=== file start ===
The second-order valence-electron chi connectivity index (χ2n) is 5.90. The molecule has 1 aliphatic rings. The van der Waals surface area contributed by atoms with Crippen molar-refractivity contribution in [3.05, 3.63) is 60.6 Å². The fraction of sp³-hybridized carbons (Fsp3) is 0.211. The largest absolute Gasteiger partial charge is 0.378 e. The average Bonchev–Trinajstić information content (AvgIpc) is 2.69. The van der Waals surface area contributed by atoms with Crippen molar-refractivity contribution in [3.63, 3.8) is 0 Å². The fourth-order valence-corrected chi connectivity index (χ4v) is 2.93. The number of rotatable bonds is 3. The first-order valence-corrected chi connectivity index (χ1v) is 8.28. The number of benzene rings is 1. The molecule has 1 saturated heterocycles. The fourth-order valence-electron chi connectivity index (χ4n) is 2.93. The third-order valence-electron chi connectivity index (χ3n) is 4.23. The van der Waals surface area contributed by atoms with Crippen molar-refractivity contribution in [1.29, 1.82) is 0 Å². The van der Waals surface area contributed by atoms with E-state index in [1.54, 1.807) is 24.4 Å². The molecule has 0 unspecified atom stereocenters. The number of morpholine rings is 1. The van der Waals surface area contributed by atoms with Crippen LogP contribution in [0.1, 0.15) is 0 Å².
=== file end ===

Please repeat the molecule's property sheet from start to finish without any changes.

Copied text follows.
The second-order valence-electron chi connectivity index (χ2n) is 5.90. The molecule has 1 aliphatic rings. The van der Waals surface area contributed by atoms with Crippen molar-refractivity contribution in [3.05, 3.63) is 60.6 Å². The fraction of sp³-hybridized carbons (Fsp3) is 0.211. The largest absolute Gasteiger partial charge is 0.378 e. The average Bonchev–Trinajstić information content (AvgIpc) is 2.69. The van der Waals surface area contributed by atoms with Crippen molar-refractivity contribution in [3.63, 3.8) is 0 Å². The fourth-order valence-corrected chi connectivity index (χ4v) is 2.93. The number of rotatable bonds is 3. The first-order valence-corrected chi connectivity index (χ1v) is 8.28. The number of benzene rings is 1. The molecule has 1 saturated heterocycles. The fourth-order valence-electron chi connectivity index (χ4n) is 2.93. The third-order valence-electron chi connectivity index (χ3n) is 4.23. The van der Waals surface area contributed by atoms with Crippen molar-refractivity contribution in [1.29, 1.82) is 0 Å². The van der Waals surface area contributed by atoms with E-state index in [1.54, 1.807) is 24.4 Å². The molecule has 0 unspecified atom stereocenters. The number of morpholine rings is 1. The van der Waals surface area contributed by atoms with Crippen LogP contribution in [0.1, 0.15) is 0 Å².